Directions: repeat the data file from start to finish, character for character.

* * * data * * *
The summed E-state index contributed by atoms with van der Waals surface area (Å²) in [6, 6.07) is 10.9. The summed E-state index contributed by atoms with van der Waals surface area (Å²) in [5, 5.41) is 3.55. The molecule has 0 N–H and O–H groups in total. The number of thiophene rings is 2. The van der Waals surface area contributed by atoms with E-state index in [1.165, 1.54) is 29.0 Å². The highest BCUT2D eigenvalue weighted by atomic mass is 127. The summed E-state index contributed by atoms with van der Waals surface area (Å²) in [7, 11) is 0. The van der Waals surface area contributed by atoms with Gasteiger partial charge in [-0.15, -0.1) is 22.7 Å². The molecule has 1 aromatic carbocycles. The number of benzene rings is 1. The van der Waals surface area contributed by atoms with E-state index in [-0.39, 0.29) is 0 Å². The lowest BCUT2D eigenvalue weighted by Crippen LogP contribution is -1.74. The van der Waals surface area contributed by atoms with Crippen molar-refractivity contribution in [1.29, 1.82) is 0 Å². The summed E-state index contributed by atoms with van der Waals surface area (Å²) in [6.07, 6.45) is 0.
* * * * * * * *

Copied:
The summed E-state index contributed by atoms with van der Waals surface area (Å²) in [6, 6.07) is 10.9. The summed E-state index contributed by atoms with van der Waals surface area (Å²) in [5, 5.41) is 3.55. The molecule has 0 N–H and O–H groups in total. The number of thiophene rings is 2. The van der Waals surface area contributed by atoms with E-state index in [1.165, 1.54) is 29.0 Å². The highest BCUT2D eigenvalue weighted by atomic mass is 127. The summed E-state index contributed by atoms with van der Waals surface area (Å²) in [7, 11) is 0. The van der Waals surface area contributed by atoms with Gasteiger partial charge in [-0.15, -0.1) is 22.7 Å². The molecule has 1 aromatic carbocycles. The number of benzene rings is 1. The van der Waals surface area contributed by atoms with E-state index in [-0.39, 0.29) is 0 Å². The lowest BCUT2D eigenvalue weighted by Crippen LogP contribution is -1.74. The van der Waals surface area contributed by atoms with Crippen molar-refractivity contribution in [1.29, 1.82) is 0 Å². The summed E-state index contributed by atoms with van der Waals surface area (Å²) in [6.07, 6.45) is 0.